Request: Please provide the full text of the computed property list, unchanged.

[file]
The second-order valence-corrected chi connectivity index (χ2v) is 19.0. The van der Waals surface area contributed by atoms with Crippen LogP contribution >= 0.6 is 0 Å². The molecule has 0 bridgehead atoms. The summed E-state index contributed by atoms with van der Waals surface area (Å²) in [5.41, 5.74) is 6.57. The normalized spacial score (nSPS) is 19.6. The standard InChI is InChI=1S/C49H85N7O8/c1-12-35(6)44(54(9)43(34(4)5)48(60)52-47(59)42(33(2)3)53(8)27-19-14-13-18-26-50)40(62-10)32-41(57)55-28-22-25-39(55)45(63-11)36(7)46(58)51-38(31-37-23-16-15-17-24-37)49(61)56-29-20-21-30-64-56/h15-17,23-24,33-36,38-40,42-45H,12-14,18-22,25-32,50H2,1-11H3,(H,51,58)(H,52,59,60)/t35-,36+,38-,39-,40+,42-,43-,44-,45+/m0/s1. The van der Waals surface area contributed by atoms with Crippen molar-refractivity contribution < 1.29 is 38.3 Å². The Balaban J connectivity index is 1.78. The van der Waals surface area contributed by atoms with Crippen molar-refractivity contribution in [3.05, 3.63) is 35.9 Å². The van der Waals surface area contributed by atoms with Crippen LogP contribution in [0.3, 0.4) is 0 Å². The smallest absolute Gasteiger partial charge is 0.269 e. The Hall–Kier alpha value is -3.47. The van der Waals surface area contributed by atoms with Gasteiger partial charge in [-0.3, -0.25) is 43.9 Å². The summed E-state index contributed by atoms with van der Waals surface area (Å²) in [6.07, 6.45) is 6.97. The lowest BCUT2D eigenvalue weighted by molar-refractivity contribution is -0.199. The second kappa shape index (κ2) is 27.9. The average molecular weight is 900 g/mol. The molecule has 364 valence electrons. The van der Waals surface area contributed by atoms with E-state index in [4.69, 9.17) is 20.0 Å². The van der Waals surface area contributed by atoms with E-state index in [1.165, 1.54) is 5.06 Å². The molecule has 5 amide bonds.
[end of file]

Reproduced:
The second-order valence-corrected chi connectivity index (χ2v) is 19.0. The van der Waals surface area contributed by atoms with Crippen LogP contribution >= 0.6 is 0 Å². The molecule has 0 bridgehead atoms. The summed E-state index contributed by atoms with van der Waals surface area (Å²) in [5.41, 5.74) is 6.57. The normalized spacial score (nSPS) is 19.6. The standard InChI is InChI=1S/C49H85N7O8/c1-12-35(6)44(54(9)43(34(4)5)48(60)52-47(59)42(33(2)3)53(8)27-19-14-13-18-26-50)40(62-10)32-41(57)55-28-22-25-39(55)45(63-11)36(7)46(58)51-38(31-37-23-16-15-17-24-37)49(61)56-29-20-21-30-64-56/h15-17,23-24,33-36,38-40,42-45H,12-14,18-22,25-32,50H2,1-11H3,(H,51,58)(H,52,59,60)/t35-,36+,38-,39-,40+,42-,43-,44-,45+/m0/s1. The van der Waals surface area contributed by atoms with Crippen molar-refractivity contribution < 1.29 is 38.3 Å². The Balaban J connectivity index is 1.78. The van der Waals surface area contributed by atoms with Crippen molar-refractivity contribution in [3.05, 3.63) is 35.9 Å². The van der Waals surface area contributed by atoms with Crippen LogP contribution in [0.3, 0.4) is 0 Å². The smallest absolute Gasteiger partial charge is 0.269 e. The Hall–Kier alpha value is -3.47. The van der Waals surface area contributed by atoms with Gasteiger partial charge in [-0.3, -0.25) is 43.9 Å². The summed E-state index contributed by atoms with van der Waals surface area (Å²) in [6.07, 6.45) is 6.97. The lowest BCUT2D eigenvalue weighted by molar-refractivity contribution is -0.199. The second kappa shape index (κ2) is 27.9. The average molecular weight is 900 g/mol. The molecule has 364 valence electrons. The van der Waals surface area contributed by atoms with E-state index in [4.69, 9.17) is 20.0 Å². The van der Waals surface area contributed by atoms with E-state index in [1.165, 1.54) is 5.06 Å². The molecule has 5 amide bonds.